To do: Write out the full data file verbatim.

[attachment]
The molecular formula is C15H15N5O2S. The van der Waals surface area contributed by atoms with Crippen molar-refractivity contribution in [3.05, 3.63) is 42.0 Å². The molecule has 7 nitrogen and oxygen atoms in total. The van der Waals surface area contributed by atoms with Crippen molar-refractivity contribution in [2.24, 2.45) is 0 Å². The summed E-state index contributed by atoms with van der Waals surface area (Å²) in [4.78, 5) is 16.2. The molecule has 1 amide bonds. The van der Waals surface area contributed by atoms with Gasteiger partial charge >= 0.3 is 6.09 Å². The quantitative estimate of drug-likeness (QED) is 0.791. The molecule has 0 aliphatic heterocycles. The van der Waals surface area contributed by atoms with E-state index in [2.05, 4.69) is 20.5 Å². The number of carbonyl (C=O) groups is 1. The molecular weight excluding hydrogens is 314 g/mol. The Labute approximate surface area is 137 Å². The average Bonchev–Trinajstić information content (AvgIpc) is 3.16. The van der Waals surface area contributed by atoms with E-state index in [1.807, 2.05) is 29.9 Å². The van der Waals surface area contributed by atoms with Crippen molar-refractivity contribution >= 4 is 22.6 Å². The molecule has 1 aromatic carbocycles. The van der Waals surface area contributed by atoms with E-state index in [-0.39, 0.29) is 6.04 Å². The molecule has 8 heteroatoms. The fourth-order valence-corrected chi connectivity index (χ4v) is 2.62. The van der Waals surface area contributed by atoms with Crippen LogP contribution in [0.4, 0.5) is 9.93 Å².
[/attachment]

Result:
The molecular formula is C15H15N5O2S. The van der Waals surface area contributed by atoms with Crippen molar-refractivity contribution in [3.05, 3.63) is 42.0 Å². The molecule has 7 nitrogen and oxygen atoms in total. The van der Waals surface area contributed by atoms with Crippen molar-refractivity contribution in [2.24, 2.45) is 0 Å². The summed E-state index contributed by atoms with van der Waals surface area (Å²) in [4.78, 5) is 16.2. The molecule has 1 amide bonds. The van der Waals surface area contributed by atoms with Gasteiger partial charge >= 0.3 is 6.09 Å². The quantitative estimate of drug-likeness (QED) is 0.791. The molecule has 0 aliphatic heterocycles. The van der Waals surface area contributed by atoms with E-state index in [2.05, 4.69) is 20.5 Å². The number of carbonyl (C=O) groups is 1. The molecular weight excluding hydrogens is 314 g/mol. The Labute approximate surface area is 137 Å². The average Bonchev–Trinajstić information content (AvgIpc) is 3.16. The van der Waals surface area contributed by atoms with E-state index in [1.807, 2.05) is 29.9 Å². The van der Waals surface area contributed by atoms with Crippen molar-refractivity contribution >= 4 is 22.6 Å². The molecule has 1 aromatic carbocycles. The van der Waals surface area contributed by atoms with E-state index in [-0.39, 0.29) is 6.04 Å². The molecule has 8 heteroatoms. The fourth-order valence-corrected chi connectivity index (χ4v) is 2.62. The van der Waals surface area contributed by atoms with Crippen LogP contribution in [0.4, 0.5) is 9.93 Å².